Magnesium: The Mineral For Getting More ZZZZZ’s
Nearly 60% of Americans don’t get enough magnesium. If you have trouble sleeping, you may want to think about getting more of this mineral in your diet or from a supplement.
You may know that the liver is the workhorse of the digestive system and the most complex organ in the human body, responsible for performing approximately 500 functions in the body, perhaps much more than that. Well, consider magnesium the liver of the nutrient world. Magnesium is also needed to perform hundreds of biochemical reactions.
Many people know that this critical mineral is needed for normal nerve and muscle function. Got cramps at night? Get more magnesium in your diet. Playing a role in preserving bone density and maintaining a normal heart beat are a couple other tasks for which magnesium is well known.
But fewer people are aware of the fact that magnesium can help improve sleep quality. In fact, a 2012 study published in the Journal of Research in Medical Sciences examined the effects of magnesium on sleep.
As the researchers pointed out, nearly 50% of older adults have insomnia, or with difficulty falling asleep, waking up too early, or feeling unrefreshed upon waking. As we age, our circadian rhythms can be negatively altered. Also, the aging process typically causes a decline in nutrient absorption, including magnesium.
Magnesium’s role in sleep
Magnesium helps induce more restful sleep by helping the brain relax. If you’re somebody who has trouble thinking too much at night, try meditation and magnesium. So how does magnesium affect brain activity? As the researchers explain, it is an agonist of gamma-aminobutyric acid, or GABA for short. GABA is a neurotransmitter. Your brain has GABA receptors and magnesium binds to those receptors and stimulates them. The more that magnesium stimulates the GABA receptors, the more relaxed your brain activity will be.So the researchers put the theory to the test. The test was small, involving only 46 seniors, but the results were very encouraging. The seniors who took a 500 mg dose of magnesium every day for two months showed dramatically improved sleep quality markers. The researchers concluded that supplementation of magnesium appears to improve sleep time, the time it takes to fall asleep, wake-up time, and it also improved serum levels of renin, which is a hormone that helps normalize blood pressure. Not only that but magnesium was shown to improve levels of melatonin and cortisol.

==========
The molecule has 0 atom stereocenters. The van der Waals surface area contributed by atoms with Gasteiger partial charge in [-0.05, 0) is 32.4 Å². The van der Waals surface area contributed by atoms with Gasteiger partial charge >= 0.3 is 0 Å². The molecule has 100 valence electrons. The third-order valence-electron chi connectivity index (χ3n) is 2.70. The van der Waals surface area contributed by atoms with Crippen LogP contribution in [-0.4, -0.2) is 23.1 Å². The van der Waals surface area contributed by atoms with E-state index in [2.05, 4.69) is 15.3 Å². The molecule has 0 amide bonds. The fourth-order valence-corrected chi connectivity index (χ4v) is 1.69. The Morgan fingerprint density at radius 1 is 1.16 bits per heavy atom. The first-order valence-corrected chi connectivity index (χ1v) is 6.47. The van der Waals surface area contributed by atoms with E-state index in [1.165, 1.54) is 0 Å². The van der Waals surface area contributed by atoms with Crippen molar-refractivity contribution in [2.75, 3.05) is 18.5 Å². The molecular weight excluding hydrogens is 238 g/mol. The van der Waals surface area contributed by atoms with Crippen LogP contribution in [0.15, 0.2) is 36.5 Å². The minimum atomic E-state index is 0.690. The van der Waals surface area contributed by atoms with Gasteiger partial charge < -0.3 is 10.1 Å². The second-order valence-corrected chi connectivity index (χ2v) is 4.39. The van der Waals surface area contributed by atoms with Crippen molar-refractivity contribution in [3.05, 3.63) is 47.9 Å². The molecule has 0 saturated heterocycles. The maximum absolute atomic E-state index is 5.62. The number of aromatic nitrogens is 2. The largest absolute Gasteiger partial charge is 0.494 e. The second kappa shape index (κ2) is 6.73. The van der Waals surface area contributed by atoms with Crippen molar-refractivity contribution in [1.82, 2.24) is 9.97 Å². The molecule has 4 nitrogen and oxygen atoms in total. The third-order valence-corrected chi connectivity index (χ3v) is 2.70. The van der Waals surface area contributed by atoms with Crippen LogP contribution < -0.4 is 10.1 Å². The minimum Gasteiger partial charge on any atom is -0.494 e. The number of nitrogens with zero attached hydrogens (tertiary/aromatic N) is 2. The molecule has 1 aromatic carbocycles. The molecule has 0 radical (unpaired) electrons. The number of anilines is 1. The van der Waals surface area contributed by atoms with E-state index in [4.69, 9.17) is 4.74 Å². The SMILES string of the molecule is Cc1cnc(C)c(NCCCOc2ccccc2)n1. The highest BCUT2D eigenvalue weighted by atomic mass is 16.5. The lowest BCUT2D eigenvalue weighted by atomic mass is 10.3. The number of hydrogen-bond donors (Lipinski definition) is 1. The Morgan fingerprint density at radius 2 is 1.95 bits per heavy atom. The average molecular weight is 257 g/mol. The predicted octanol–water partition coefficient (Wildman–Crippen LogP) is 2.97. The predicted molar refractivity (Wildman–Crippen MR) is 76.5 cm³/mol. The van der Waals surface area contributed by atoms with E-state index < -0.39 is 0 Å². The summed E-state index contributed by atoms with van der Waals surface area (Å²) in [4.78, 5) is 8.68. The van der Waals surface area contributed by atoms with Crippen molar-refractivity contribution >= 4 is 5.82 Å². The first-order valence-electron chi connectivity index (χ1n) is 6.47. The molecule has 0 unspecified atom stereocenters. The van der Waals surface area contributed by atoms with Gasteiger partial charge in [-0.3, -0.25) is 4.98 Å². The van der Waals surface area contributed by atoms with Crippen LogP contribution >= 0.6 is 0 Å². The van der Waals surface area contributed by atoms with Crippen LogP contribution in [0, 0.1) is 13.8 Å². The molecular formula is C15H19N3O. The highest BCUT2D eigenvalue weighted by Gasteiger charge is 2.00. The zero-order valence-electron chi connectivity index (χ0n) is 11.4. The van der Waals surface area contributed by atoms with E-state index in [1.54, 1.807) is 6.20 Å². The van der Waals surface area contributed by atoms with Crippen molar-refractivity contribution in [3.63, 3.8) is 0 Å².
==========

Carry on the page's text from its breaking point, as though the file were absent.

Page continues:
According to the U.S. Department of Agriculture, 57% of Americans are deficient in magnesium. It’s no wonder then that so many people have trouble with sleep. Now, we can’t draw definitive conclusions from one small research study. But the hypothesis that magnesium helps calm brain activity and therefore leads to better sleep outcomes makes sense on paper.
Is a Magnesium Supplement Necessary?
After reading the statistic from the USDA above that nearly 60% of Americans don’t get enough magnesium from food, you would think that the government would recommend taking a supplement.
Yet check out what the National Institutes of Health’s Library of Medicine says about magnesium supplementation:
“There is ongoing research into the role of magnesium in preventing and managing disorders such as high blood pressure, heart disease, and diabetes. However, taking magnesium supplements is not currently advised.”
Well, perhaps a second opinion is warranted. Actually, most mainstream medical websites urge caution against taking a magnesium supplement, mainly for two reasons:
First, it’s because a true magnesium deficiency is rare. However, while that may be true, a lack of a true deficiency doesn’t mean that you have optimum levels to stimulate GABA receptors in the brain. And secondly, mainstream health websites suggest that taking too much magnesium can backfire.
While it’s true that taking excess magnesium can cause problems like diarrhea or worsen chronic kidney problems, the vast majority of people who take a supplement and follow the dosing instructions will not experience negative side effects.
Best Form of Magnesium for Sleep
There are different forms of magnesium, i.e. citrate, chloride, sulfate and glycinate. So which one might be the best one for sleep support. For starters, try magnesium sulfate but don’t swallow it. That’s because magnesium sulfate is better known as Epsom Salt. Taking a warm Epsom Salt bath every night before bed will help your body relax.
The next best form of magnesium to take, one which you can swallow, is magnesium glycinate. The reason why is because “glycinate” is derived from the amino acid, glycine, which also helps stimulate GABA receptors.
Best Magnesium Foods
According to the Cleveland Clinic, men should strive to consume about 400 mg of magnesium from food every day while an optimal daily value for women is slightly more than 300 mg.
The top 5 magnesium-rich foods according to Cleveland Clinic are:
- Pumpkin seed - kernels: Serving Size 1 oz, 168 mg
- Almonds, dry roasted: Serving Size 1 oz, 80 mg
- Spinach, boiled: Serving Size ½ cup, 78 mg
- Cashews, dry roasted: Serving Size 1 oz, 74 mg
- Pumpkin seeds in shell: Serving Size 1 oz, 74 mg
Dark, leafy greens and cruciferous veggies along with nuts and seeds are the best sources of magnesium. As always, it’s best to get essential nutrients from food. But if you have trouble with sleep, perhaps taking a magnesium supplement should be what the doctor orders.